International Ministries

Then a cloud overshadowed them...

April 17, 2010 Journal
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Today is Ash Sunday.  Yesterday was Ash Saturday.  Odds are good that Ash Monday, Tuesday and Wednesday are all on the way.                                        

"Ash Sunday"--what is that?  Ash Wednesday again?  So soon?  What's up with that?

I am aware that Lent is past and that today is already the second Sunday after Easter, so this is not about turning the clock back. 

Actually, it's about stopping the clock.  For millions of people.

Last Wednesday, April 14, another volcano in Iceland erupted.  When the first eruption began, in March, it was an interesting phenomenon--at least, "interesting" to those living outside of Iceland.  This time is different.  The explosive mixing of intensely hot lava and glacial water has blown volcanic ash literally miles into the air.  From "interesting," Iceland's volcanoes have become big news.  Make that, BIG news. 

Who knows?  If this goes on long enough, we may actually get comfortable looking at words like Eyjafjallajokull, the name of the volcano.  We might even learn how to say it!  (Putting a word like that in front of you is, I know, a dirty trick.  What sound are you supposed to make when you look at THAT??  To find out, I did what anyone would do these days, I Googled it!  That led me to a clip from ABC's Good Morning America, where a woman from Iceland [by way of New York] explained it is simply EYE-a-fyat-la-jo-kutl.  At least, that's what the ABC tech folks put on the screen.  But, listening carefully, I'm pretty sure she actually said AY-ya-fyat-la-yo-kutl.  What can I say?  I have Viking blood in my veins!!)

Within a day, aviation authorities in the U.K. and Europe began to stop air travel, as the ash, floating high above the earth, where the jetliner traffic lanes operate, threatened to start causing airplanes to fall out of the sky.  Since Wednesday, April 15, the cloud of ash has been spreading across everything north of the Mediterranean, bringing air travel throughout Europe to a screeching halt.  (The screeching?  That would be the people, not the planes!)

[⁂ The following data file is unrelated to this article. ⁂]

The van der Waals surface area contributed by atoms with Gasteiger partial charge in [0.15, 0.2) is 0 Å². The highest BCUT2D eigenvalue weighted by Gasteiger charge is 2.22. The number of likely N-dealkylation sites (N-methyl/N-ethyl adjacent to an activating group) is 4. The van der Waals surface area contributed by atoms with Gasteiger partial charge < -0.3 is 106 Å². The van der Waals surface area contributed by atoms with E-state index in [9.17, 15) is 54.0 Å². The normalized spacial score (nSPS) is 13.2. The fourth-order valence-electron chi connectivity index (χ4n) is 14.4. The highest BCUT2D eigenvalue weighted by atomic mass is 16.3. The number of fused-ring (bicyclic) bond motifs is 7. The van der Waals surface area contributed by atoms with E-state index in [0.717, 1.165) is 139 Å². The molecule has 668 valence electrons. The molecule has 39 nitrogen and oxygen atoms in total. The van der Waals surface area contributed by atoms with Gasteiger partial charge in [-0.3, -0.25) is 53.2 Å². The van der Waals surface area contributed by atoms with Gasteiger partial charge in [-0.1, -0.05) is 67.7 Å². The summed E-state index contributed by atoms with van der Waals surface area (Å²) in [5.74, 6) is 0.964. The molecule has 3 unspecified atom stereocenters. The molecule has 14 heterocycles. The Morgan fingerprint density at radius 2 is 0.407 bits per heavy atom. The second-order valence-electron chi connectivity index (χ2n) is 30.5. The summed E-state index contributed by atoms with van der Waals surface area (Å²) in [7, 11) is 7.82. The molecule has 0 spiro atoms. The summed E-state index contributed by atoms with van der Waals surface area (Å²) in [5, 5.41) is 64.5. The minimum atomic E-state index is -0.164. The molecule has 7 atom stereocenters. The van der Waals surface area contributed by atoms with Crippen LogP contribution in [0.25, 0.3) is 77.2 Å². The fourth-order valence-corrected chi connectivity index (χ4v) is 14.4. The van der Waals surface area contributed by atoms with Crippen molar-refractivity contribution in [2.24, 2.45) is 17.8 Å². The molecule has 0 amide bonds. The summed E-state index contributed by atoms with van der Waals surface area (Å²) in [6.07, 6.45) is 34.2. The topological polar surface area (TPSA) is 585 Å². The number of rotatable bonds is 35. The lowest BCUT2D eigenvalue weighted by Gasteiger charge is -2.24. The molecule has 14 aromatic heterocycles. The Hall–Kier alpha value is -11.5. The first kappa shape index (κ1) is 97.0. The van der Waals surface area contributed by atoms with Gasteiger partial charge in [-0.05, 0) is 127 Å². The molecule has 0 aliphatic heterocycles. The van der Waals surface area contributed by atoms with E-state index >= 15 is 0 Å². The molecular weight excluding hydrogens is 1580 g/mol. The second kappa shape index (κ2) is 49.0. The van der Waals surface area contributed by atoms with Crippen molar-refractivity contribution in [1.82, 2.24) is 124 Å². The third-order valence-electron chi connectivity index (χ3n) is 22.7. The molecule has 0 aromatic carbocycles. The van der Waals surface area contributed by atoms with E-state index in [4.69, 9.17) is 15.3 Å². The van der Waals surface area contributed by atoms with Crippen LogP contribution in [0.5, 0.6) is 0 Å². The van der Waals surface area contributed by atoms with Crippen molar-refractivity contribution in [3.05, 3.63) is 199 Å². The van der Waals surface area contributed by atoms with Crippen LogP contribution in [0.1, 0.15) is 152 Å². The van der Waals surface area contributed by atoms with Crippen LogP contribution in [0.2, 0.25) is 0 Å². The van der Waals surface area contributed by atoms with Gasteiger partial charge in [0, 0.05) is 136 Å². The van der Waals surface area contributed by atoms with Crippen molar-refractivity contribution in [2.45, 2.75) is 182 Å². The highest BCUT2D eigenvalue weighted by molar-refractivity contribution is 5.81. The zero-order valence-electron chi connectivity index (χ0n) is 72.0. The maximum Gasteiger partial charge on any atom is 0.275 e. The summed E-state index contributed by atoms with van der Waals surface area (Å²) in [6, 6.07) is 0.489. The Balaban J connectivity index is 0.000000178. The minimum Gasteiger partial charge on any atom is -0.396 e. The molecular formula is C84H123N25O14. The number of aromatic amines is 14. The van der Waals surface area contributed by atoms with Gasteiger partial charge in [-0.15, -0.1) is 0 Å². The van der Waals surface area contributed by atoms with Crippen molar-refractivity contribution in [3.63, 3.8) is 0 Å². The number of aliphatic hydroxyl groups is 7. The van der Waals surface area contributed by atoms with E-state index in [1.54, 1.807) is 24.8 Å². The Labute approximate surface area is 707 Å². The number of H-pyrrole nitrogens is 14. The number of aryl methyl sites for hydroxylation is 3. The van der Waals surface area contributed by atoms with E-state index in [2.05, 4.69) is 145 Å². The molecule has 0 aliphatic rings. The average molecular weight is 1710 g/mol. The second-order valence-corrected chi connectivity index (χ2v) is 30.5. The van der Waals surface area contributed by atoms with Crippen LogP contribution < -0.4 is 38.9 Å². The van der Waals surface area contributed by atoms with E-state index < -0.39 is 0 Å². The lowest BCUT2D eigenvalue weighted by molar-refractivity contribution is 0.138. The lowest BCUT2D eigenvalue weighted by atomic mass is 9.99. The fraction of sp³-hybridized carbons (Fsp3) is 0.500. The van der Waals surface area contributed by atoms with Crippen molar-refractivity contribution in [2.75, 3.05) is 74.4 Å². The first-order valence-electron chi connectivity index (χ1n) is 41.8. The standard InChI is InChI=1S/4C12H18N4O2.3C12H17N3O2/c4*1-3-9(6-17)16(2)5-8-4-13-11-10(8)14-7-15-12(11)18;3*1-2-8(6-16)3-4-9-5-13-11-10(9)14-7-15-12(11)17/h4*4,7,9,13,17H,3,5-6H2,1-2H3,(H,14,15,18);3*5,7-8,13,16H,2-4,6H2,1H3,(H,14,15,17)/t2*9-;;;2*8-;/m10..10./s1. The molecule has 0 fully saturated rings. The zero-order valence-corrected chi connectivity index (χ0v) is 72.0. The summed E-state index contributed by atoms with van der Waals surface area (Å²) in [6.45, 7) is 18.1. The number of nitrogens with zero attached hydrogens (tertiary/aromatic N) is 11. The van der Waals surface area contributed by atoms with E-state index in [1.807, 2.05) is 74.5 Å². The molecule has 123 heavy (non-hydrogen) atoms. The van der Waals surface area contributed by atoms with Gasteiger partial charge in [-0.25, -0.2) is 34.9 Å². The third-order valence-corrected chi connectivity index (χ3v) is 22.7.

As you might guess, I'm retelling this story because I turn out to be part of it.  A tiny part.  A very fortunate part.  But, with all that, a part.

Cathy and I had made plans with friends to add some vacation time to the end of my trip to Prague for the semi-annual meetings of the board of the International Baptist Theological Seminary (IBTS).  She might be less than a quarter Irish but, her Irish heritage is very dear to her.  So we were going to meet in Dublin today to begin a "roots" trip.  She is still in Philly; I am still at IBTS in Prague.  Ireland is off.

I am a displaced person, a refugee.  Well, maybe not.  I may be dis-located from the place (more importantly, from the person) I had in mind for today.  But Cathy is safe at home and I am the guest of wonderful people in a beautiful and fascinating setting.  I would bet that almost all of the real refugees on this planet (and millions of people who are right in their own homes tonight!) would give anything to be in my place.

Still, this is the kind of experience that gets one to thinking (how could it be otherwise in a setting like this?).  Two passages from the New Testament came to mind quickly as this situation developed.

The first provides the title of this journal.  The evangelist Mark tells us, in 9:7, that as Peter, James and John were watching the spectacle of Jesus' transfiguration, a cloud overshadowed them.  The most crucial part of the whole passage turns out to be a voice from the cloud:  "This is my Son, the Beloved, listen to him!" (NRSV).  That was a message the disciples desperately needed to hear, since recently they had been not listening to Jesus, but trying to teach him the right way to carry out his Messianic mission (8:32).

As I looked overhead it occurred to me to wonder whether there might be "a voice from the cloud" speaking to me. 

I think I did hear a little something, almost immediately.  I'm still listening.  After all, it has been only a little over 24 hours since my departure from Prague would have occurred, and only a couple of days since I knew the flight would be canceled.  It is early yet.

But this has already gotten long.  So I will simply say that, Lord willing, I'll write again soon, with news from the cloud!

Thanks for every form of support by which you make this journey possible--even when it is paused!

Stan, in Prague